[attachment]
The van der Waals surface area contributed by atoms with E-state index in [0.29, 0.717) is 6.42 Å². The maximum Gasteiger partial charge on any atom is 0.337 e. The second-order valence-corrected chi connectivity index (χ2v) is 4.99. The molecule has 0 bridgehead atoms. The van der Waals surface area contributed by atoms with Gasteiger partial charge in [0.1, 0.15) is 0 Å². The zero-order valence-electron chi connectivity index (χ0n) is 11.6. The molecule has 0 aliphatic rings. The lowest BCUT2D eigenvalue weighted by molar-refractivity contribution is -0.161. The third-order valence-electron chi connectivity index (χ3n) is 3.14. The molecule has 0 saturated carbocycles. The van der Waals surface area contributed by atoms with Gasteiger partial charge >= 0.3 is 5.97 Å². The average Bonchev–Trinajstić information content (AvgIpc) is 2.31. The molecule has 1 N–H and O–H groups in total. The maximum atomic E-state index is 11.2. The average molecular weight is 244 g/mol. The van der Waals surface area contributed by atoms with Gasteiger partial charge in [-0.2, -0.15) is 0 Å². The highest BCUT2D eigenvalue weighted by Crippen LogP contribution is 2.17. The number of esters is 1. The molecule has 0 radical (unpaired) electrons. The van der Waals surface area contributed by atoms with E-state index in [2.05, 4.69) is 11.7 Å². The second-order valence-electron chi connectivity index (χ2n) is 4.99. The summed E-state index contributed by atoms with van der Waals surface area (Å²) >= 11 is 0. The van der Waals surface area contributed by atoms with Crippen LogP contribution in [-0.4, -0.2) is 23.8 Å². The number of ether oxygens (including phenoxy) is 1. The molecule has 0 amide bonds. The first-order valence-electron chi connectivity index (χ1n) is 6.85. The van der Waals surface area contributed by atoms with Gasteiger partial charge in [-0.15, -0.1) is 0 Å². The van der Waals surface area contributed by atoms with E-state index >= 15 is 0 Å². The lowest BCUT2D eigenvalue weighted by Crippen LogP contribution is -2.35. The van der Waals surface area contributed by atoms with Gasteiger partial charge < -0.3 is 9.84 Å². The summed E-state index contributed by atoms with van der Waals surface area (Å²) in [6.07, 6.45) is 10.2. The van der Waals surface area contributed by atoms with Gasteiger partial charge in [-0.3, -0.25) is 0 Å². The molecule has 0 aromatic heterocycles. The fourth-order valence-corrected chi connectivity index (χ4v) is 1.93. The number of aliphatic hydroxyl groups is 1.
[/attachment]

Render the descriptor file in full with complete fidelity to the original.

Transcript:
The van der Waals surface area contributed by atoms with E-state index in [0.29, 0.717) is 6.42 Å². The maximum Gasteiger partial charge on any atom is 0.337 e. The second-order valence-corrected chi connectivity index (χ2v) is 4.99. The molecule has 0 bridgehead atoms. The van der Waals surface area contributed by atoms with Gasteiger partial charge in [0.1, 0.15) is 0 Å². The zero-order valence-electron chi connectivity index (χ0n) is 11.6. The molecule has 0 aliphatic rings. The lowest BCUT2D eigenvalue weighted by molar-refractivity contribution is -0.161. The third-order valence-electron chi connectivity index (χ3n) is 3.14. The molecule has 0 saturated carbocycles. The van der Waals surface area contributed by atoms with Gasteiger partial charge >= 0.3 is 5.97 Å². The average Bonchev–Trinajstić information content (AvgIpc) is 2.31. The molecule has 1 N–H and O–H groups in total. The maximum atomic E-state index is 11.2. The average molecular weight is 244 g/mol. The van der Waals surface area contributed by atoms with Gasteiger partial charge in [-0.2, -0.15) is 0 Å². The highest BCUT2D eigenvalue weighted by Crippen LogP contribution is 2.17. The number of esters is 1. The molecule has 0 radical (unpaired) electrons. The van der Waals surface area contributed by atoms with E-state index in [2.05, 4.69) is 11.7 Å². The second-order valence-electron chi connectivity index (χ2n) is 4.99. The summed E-state index contributed by atoms with van der Waals surface area (Å²) >= 11 is 0. The van der Waals surface area contributed by atoms with Crippen LogP contribution in [-0.4, -0.2) is 23.8 Å². The number of ether oxygens (including phenoxy) is 1. The molecule has 0 amide bonds. The first-order valence-electron chi connectivity index (χ1n) is 6.85. The van der Waals surface area contributed by atoms with Gasteiger partial charge in [-0.15, -0.1) is 0 Å². The van der Waals surface area contributed by atoms with E-state index >= 15 is 0 Å². The lowest BCUT2D eigenvalue weighted by Crippen LogP contribution is -2.35. The van der Waals surface area contributed by atoms with Gasteiger partial charge < -0.3 is 9.84 Å². The summed E-state index contributed by atoms with van der Waals surface area (Å²) in [6.07, 6.45) is 10.2. The van der Waals surface area contributed by atoms with Gasteiger partial charge in [-0.3, -0.25) is 0 Å². The molecule has 0 aromatic heterocycles. The fourth-order valence-corrected chi connectivity index (χ4v) is 1.93. The number of aliphatic hydroxyl groups is 1.